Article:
May showers brought hues of green to the newly-landscaped weekndr yard. After a nail-biting month since we first planted the grass seed, the lawn is finally growing in nicely. Today I did the first mow with a push-powered lawn mower I picked up last year at a tag sale. Who knew it wasn’t that hard to plant grass from seed?
The kids are making great use of the lawn while mom and dad have been making good use of a new folding bench from Target that can be moved easily to the sunniest spot in the yard. I picked up several bags of cedar mulch on sale to create a border around the lawn but after three bags went down we discovered that it gets its bold red color from dye, which stains your bare feet and tracks footprints into the house.
The vegetable garden is also coming along nicely. All of the plants are in the ground and I’ve made it half way around the plot with a wire fence to keep the deer out. We planted six varieties of lettuce, five varieties of tomatoes (two of which I picked up at Tomatomania a few weeks ago), three varieties of hot peppers, two varieties of basil, a green zucchini and a yellow squash.
Enjoy some photos snapped this morning after the sun came out.
Left: Ancho chiles waiting to become Chile Rellenos. Right: Thai basil and regular basil.
A view of the plot from front to back: Green zebra tomatoes, Matt's Wild Cherry tomatoes, juliet small red tomatoes, ancho chiles, Thai and plain basil, string beans, peas, more tomatoes, lettuce, zucchini and squash.
I chopped down a Maple saplings to get rid of some shade over the garden and cut up the limbs and trunk to use as fence posts. Rustic, but it works!
Getting creative with on-hand materials can make for interesting presents
Now that we’re part of the pre-school circuit, birthday parties are a regular weekend activity. We recently found ourselves hours away from party time but with only Christmas wrapping paper on hand, so we got creative (with a little help from our facebook friends).
The following are 8 ideas for wrapping a present when you’re out of wrapping paper:
1. Construction paper dressed up with rubber stamps, stickers, water color, or pictures printed out from http://images.google.com
2. Newspaper (the Sunday funnies for kids, the sports section for sports fans, the business section for accountants, the classifieds for your out of work friends, and so on…)
3. Old maps
4. Out-of-season wrapping paper turned inside out and decorated
5. A brown paper bag
6. A cool piece of fabric (recycled from old clothing or sheets)
7. Aluminum foil! Totally outerspace.
8. Duct tape…its funny watching someone trying to unwrap it….takes a while
The Weekndr household is all about doing it ourselves. Whether it’s cooking a delicious recipe instead of going out to dinner, or installing our own landscaping rather than hiring a professional, we fully embrace self-reliant living. However, the DIY lifestyle is not for everyone.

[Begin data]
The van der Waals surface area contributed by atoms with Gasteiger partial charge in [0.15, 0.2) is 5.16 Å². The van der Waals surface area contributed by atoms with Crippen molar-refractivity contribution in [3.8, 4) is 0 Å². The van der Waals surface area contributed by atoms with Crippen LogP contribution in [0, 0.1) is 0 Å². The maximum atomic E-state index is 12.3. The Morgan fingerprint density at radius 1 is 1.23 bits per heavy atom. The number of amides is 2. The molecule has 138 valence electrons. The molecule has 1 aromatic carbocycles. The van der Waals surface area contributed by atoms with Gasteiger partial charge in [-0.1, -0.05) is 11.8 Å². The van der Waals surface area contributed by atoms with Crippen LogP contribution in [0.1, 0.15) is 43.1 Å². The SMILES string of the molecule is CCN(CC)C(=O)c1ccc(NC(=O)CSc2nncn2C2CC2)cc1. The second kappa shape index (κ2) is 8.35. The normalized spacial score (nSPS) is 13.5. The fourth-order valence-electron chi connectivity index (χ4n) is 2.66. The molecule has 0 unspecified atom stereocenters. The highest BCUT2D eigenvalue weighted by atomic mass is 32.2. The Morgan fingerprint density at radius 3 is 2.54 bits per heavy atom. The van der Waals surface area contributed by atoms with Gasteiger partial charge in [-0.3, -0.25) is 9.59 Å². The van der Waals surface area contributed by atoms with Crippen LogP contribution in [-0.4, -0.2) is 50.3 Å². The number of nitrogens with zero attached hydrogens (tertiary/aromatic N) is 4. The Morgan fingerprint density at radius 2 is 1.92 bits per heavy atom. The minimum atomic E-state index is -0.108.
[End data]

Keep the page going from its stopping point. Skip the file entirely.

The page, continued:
The New York Times today published an article that ponders the question: should you do-it-yourself or hire a professional? According to the blunder-filled anecdotes collected by the reporter for the article, doing it yourself can lead to even more cost and heartache when a project goes bad. The examples ranged from botched hair colorings to leaky toilet installations.
We’ve had our fair share of DIY projects gone awry, but we’ve avoided even more by using the following litmus test when considering whether to DIY or hire out:
1. Do we have the required tools to complete the task (or do we need an excuse to buy those tool)? Trying to complete a project with the wrong tools almost always leads to a sub-par result.
2. Is there a looming deadline? Doing it yourself typically takes a lot longer than a professional. Most of the time you have to learn something new whereas a pro has done it 20 times before and knows how to avoid common pitfalls and take shortcuts. If you’re looking for immediacy it’s best to hire someone to do it.
3. Does it cost less to do it yourself? Most pros mark up the cost of supplies and materials and of course they charge for labor. Buying your own materials and doing the labor yourself can save a bundle. However, a few mistakes can end up costing more in the long run because it is expensive to repair your errors or buy replacement parts.
Antiques Roadshow began airing the first of three segments shot in Hartford last summer in which I was one of a few thousand lucky Roadies to get tickets. (watch my video report here)
While my satchel full of family artwork didn’t make it on to the appraisal stage, I did managed to get on TV in the background of two televised appraisals, a Native American water vase (watch the appraisal) and a gold bracelet.
Not very impressed, are you…
There I am in the blue shirt trying to convince the appraiser that my artwork really is valuable.